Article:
Coal Mines and Currant Buns
by Tony Kenber (B2 1961-65)
John Dancy was headmaster throughout my time at MC and I remember him as a pioneering liberal educationalist who made a big contribution to the College’s development. He was instrumental in starting the moves towards co-education and was a key member of the Public Schools Commission which I seem to remember was set up by Harold Wilson’s Labour Government.
My father, Ernest Kember (CR 1936-73) was appointed a physics master at MC in 1936 and, apart from the war when he ran a tank training school in Rhyl, stayed at the College until he retired in 1973 when he was 63. I grew up in Marlborough. Dad was housemaster of B1 from 1953 to 1956 and then Cotton House until I believe about 1965 when he became 2nd Master. His final job was Registrar. His house tutor at Cotton House was John Isaacson who became a close family friend. I was in the Priory from 1961 for one year when Pat Barber was the housemaster and then transferred to B2 under Jack Halliday who was very upset one day when we had literally no silver left on the mantelpiece. The last cup we lost was the Chess cup! Both Pat Barber and Jack Halliday were very caring individuals and I knew their families well.
Mid morning, at B2, we used to be served hot chocolate in thick china mugs and could help ourselves to currant buns which were served from large laundry baskets located in the open basement area of B house. There were two housemen who used to help named Giddings and Rossiter. I can picture them both now and their precise appearances. They kept us all in order.
The first girl who came to MC was Caroline Wheeler who was allowed to attend chemistry classes in my last term – summer 1965. She was the elder daughter of one of the local doctors – Bob Wheeler and his wife, Jean. They lived in the middle of the high street on the higher level, Swindon side. It was the very start of co-education at MC and a prelude to the arrival of the first 30 girls who studied there and resided with various housemasters and their families.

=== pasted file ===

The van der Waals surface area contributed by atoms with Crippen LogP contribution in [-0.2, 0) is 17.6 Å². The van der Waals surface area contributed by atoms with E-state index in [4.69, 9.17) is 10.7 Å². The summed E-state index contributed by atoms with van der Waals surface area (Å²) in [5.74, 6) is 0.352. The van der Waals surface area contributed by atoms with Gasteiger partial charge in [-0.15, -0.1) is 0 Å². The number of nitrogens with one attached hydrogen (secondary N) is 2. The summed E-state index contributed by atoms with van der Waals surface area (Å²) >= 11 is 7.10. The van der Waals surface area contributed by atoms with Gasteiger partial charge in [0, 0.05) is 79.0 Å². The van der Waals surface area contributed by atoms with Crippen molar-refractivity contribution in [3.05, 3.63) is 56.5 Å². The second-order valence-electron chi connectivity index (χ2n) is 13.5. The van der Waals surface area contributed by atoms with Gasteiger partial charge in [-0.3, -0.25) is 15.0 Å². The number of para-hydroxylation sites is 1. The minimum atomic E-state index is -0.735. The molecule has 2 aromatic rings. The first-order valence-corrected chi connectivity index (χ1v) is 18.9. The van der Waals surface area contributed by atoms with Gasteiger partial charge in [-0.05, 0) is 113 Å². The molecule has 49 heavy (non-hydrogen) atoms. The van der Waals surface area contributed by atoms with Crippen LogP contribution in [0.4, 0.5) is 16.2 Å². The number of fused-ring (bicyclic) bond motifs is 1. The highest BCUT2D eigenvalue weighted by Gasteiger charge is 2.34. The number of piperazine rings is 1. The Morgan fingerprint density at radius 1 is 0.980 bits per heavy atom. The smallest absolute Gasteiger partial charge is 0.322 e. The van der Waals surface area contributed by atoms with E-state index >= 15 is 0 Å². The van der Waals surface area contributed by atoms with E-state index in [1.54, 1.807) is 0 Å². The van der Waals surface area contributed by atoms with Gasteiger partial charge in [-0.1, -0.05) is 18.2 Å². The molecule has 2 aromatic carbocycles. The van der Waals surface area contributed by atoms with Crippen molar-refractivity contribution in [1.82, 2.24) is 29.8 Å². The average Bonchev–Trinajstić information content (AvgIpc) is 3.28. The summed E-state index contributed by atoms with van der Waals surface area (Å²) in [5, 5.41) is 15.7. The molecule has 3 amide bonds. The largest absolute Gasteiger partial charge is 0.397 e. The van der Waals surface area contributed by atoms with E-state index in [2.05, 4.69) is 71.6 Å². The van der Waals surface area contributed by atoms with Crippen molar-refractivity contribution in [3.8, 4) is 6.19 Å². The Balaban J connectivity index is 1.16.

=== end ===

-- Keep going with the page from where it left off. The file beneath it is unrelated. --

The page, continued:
Every summer a number of College boys used to go up north and stay with coal mining families to experience the life of a pit village and going down a mine. In return, coal miners and their wives used to visit MC for a week to learn more about a public school. In the very late 1950s, I remember a couple coming to stay with us called Mr and Mrs Bradshaw with a grown up family. He was still working as a miner and gave me a set of small books published by the NCB (National Coal Board) all about coal mining. When Dad took him round MC he could not believe the spartan conditions – loos without doors, cold showers and large dormitories with horse hair mattresses etc.
Dad was the first schoolmaster ever to be appointed to MC from a state school background. He had a good degree in physics from University College, London. In the 1960s he was Acting Master for one term when John Dancy had a sabbatical. Dad had a key role in persuading the Swindon education authority to fund 20 state school boys, as boarders at MC for 2 years, to undertake their A levels – an unprecedented event in those days.
During his time in charge of the CCF, Dad managed to persuade General Bernard Montgomery to come and inspect the corps. Indeed, after Dad died I found a short letter addressed to Dad, from Monty, amongst his papers.